About 68 per cent of the individuals who are eligible for paying income tax do not pay the tax, according to a survey conducted by Centre for Policy Dialogue.
More than one-thirds of the highest earnings group in the country also does not pay the tax, the survey titled Public Perception on Tax Compliance Survey-2018 found.
CPD conducted the survey on 1,200 individuals having at least annual income of more than Tk 2.5 lakh, the tax-free income limit in the country.
‘Only 32 per cent of the respondents of the survey claimed that they paid income tax in last year,’ according to the findings of the survey released on Thursday at a dialogue on catalysing development finance for Bangladesh held at Khazana Gardenia Hall in Dhaka.
Though the tax compliance rises with the increase in income, 37 per cent of the highest income quartile (25 per cent of top earners) of the population did not pay tax in the year, it revealed.
Around 75 per cent of the taxpayers think the existing tax system inherently favours the rich or elite groups of the country while half of them consider the tax system is complex, it said.
Some 65 per cent of the respondents believe that corruption is prevalent in the taxation system.
CPD senior research fellow Towfiqul Islam Khan presented the findings of the survey.
He said that only 38 per cent of the respondents said that taxpaying system was easily available in their areas.
Most of the eligible individuals, however, said that social welfare was the target of tax collection and tax payment was their obvious duty, he said.
Around 85 per cent also believe that an increased provision and quality of public services would induce people to pay taxes, he added.
Regarding value-added tax, 79 per cent of the respondents found incidences of VAT avoidance were occurring regularly.
CPD executive director Fahmida Khatun presented another study report on necessity of foreign loans and grants for the country at the programme.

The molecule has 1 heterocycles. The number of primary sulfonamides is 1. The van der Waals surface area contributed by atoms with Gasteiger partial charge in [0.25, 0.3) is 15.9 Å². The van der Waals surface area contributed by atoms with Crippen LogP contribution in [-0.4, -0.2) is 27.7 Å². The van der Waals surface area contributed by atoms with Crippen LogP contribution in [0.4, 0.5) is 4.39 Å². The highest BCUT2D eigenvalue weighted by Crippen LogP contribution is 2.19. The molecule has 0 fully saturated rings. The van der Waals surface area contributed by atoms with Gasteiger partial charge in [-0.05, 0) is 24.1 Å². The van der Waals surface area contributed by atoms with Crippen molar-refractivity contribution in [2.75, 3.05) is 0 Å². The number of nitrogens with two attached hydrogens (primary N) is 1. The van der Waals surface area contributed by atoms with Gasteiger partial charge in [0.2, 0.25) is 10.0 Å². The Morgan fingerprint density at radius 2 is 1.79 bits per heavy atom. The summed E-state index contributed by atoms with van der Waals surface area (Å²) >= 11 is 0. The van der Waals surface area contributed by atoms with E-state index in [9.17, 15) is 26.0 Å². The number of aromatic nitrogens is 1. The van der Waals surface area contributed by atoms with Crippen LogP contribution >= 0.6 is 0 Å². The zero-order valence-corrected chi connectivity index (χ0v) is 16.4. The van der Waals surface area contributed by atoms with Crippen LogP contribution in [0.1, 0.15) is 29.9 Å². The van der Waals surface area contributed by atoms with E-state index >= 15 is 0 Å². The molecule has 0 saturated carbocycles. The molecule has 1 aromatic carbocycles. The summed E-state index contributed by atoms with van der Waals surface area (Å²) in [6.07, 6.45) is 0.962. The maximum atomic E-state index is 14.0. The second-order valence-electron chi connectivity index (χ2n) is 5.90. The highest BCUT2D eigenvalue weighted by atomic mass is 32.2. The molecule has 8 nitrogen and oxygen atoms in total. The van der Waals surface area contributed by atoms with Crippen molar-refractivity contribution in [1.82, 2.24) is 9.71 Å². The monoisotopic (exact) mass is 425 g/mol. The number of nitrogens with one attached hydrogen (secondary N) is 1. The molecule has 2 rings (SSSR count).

Analysing data, CPD found that foreign loans and grants or official development assistance had no significant impact on economic growth.
The study, however, found significant impact of ODA in development of health sector as health aid had significant impact on reducing infant mortality rate, under-five mortality rate and child death rate.
Fahmida said that the need for ODA in development activities of the country was still significant and raising efficiency in aid utilisation would become more important in the coming days.
Speakers at the dialogue also said that Bangladesh would require more foreign loans and grants to continue economic development and meet the investment need of the country.
Former adviser to an interim government AB Mirza Azizul Islam said that foreign assistance would remain critical in the coming years but proper and effective utilisation of debt would be must.
He also emphasised increasing domestic resource mobilisation to meet the need of development finance.
CPD distinguished fellow Debapriya Bhattacharya urged National Board of Revenue to impose higher tax on assets to remove rising wealth inequality in the country.
He also put emphasis on expending more on social infrastructure including health and education saying that per capita expenditure in actual value on health and education had become stagnant as Padma Bridge was being constructed with self-financing.
Metropolitan Chamber of Commerce and Industry president Nihad Kabir said that quality public services were required to motivate people to pay taxes.
Bangladeshi people are too tolerant to the quality of public services like transport system, health and education, she observed.
NBR chairman Md Mosharraf Hossain Bhuiyan said that they had taken various measures including expansion of tax administration to increase the number of taxpayers and enhance domestic resource mobilisation.
‘We will also conduct a survey on apartments and flats in cities to find whether flat owners and tenants have tax files or not,’ he said.
CPD distinguished fellow Mustafizur Rahman and International Monetary Fund resident representative Ragnar Gudmundsson spoke, among others, at the programme.
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